A few remarks have to be addressed about the plans at the end of the volume. It is obvious that the original versions of those were of a superb quality, which matched the standard of the state plan of the excavated houses published by Karageorghis and Demas in 1984. However, their reproduction in a smaller size has made most of the numeral and letter labels unreadable (Plans 1 and 2) or readable only with magnifying glass (Plans 3 and 4). The complexes are not numbered on any of the four plans and the reader must analyze them together with the plans included into the text (Chapter 1) in order to make any sense. Inconsistency is a problem. A complete plan for Complex G is not provided. It is also difficult to understand why many details concerning the finds, elevation, and surface structure were removed from some of the plans in Chapter I, but left in the plans at the end of the volume (which are reproduced in much smaller size). Using the 1984 plan as a model would have been much more helpful to the readers.
Despite a few weaknesses discussed above, this book is a very valuable publication of one of the most important archaeological sites in the region. It must be carefully read and referred to by everybody studying the “Crisis Years” around 1200 BC, but it should also be ready by other scholars interested in more general aspects of the settlement history in the eastern Mediterranean. Let us hope that the project will be continued and more of the site will be unearthed before it is completely destroyed by nature and human activity.
Table of Contents
1. Pyla-Kokkinoremos 2010, 2011. The excavation and architecture, by Athanasia Kanta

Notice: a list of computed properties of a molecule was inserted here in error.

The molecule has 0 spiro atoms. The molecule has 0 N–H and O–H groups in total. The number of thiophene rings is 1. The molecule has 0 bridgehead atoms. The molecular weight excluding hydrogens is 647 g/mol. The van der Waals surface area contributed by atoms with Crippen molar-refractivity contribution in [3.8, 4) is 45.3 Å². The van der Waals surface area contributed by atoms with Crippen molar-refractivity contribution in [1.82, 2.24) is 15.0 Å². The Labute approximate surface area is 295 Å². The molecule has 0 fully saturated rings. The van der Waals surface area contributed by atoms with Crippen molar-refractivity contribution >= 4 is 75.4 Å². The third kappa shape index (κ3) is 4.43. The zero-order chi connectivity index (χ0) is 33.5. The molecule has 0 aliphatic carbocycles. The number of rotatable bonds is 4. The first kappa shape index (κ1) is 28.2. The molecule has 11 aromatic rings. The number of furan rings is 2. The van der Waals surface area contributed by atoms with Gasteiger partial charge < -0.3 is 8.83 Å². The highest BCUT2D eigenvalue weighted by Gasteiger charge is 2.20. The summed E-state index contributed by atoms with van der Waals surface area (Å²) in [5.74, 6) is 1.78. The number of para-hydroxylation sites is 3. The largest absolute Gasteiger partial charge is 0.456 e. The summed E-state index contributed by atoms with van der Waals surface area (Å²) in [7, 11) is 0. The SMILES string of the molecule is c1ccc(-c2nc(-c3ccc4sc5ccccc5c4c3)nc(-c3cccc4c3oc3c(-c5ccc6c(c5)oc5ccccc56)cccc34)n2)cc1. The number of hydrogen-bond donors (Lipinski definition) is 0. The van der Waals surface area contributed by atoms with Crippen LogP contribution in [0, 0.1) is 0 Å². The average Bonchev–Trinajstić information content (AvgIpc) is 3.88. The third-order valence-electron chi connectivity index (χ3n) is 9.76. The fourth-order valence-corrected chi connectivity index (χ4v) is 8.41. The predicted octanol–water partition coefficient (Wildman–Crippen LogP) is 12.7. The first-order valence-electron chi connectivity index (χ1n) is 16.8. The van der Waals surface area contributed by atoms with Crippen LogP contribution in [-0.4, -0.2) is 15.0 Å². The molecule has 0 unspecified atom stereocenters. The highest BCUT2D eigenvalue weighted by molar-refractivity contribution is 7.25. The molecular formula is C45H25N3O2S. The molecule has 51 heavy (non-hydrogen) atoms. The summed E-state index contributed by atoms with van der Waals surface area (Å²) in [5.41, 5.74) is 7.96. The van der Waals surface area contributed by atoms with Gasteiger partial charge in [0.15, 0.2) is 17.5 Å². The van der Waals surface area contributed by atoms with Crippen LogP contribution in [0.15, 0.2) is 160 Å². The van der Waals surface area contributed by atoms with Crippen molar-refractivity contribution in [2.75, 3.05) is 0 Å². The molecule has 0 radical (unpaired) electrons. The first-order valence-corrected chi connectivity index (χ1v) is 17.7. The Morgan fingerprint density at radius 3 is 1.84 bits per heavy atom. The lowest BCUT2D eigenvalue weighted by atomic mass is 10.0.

1.1 The excavations of 2010 and 2011
1.2 The complexes uncovered in 2010 and 2011
1.3 Stratigraphy and architecture
1.4 The excavated complexes and individual rooms
2. Pyla-Kokkinokremos 2012, by Athanasia Kanta
2.1 Problems needing clarification
2.2 The excavations of 2012
3. The site and architecture of Pyla in their historical setting, by Athanasia Kanta
4. Inventory of objects, diagnostic sherds and sherd trays, by Vassos Karageorghis and Artemis Georgiou
5. Commentary on the objects, by Vassos Karageorghis and Artemis Georgiou
6. Summary and historical conclusions, by Vassos Karageorghis
Appendix I. Late Helladic IIIB and Late Minoan IIIB amphoroid kraters from Pyla-Kokkinokremos, by Vassos Karageorghis
Appendix II. Marked pottery at Pyla-Kokkinokremos, 2010-2011, by Nicolle Hirschfeld
Appendix III. The ‘Canaanite jars’, by Artemis Georgiou
Appendix IV. Petrographic analysis of Late Cypriot cooking pots and Late Minoan pottery from Pyla-Kokkinokremos, by Maria Dikomitou-Eliadou, Evangelia Kiriatzi and Athanasios K. Vionis
Appendix V. Chemical analyses of copper alloy artefacts from Pyla-Kokkinokremos using portable X-Ray Fluorescence, by Andreas Charalambous and Vasiliki Kassianidou
Appendix VI. A bronze plaque from Pyla-Kokkinokremos decorated with a nude female figurine of the Qadesh type, by Jacqueline Karageorghis
Appendix VII. Ground stone tools from Pyla-Kokkinokremos, by Alison McCaig
Appendix VIII. The Quaternary environment of the Pyla-Kokkinokremos area, by Zomenia Zomeni
Appendix IX. Neutron Activation Analysis of no. 60, by Hans Mommsen
1. Dikaios, P. Enkomi: Excavations 1948–1958, vol. II, Mainz, 895–907.
2. Karageorghis, V. and Demas, M. 1984, Pyla Kokkinokremos: A Late 13th Century B.C. Fortified Settlement in Cyprus, Nicosia.
3. Karageorghis, V. 2001, Patterns of Fortified Settlements in the Aegean and Cyprus c. 1200 B.C., in Karageorghis, V. and Morris, C.E. (eds.), Defensive Settlements of the Aegean and the Eastern Mediterranean after c. 1200 B.C., Nicosia, 1–10.
4. Steel, L. 2004, Cyprus Before History: From the Earliest Settlers to the End of the Bronze Age, London, 188.
5. Knapp, A.B. 2008, Prehistoric and Protohistoric Cyprus: Identity, Insularity and Connectivity, Oxford, 238.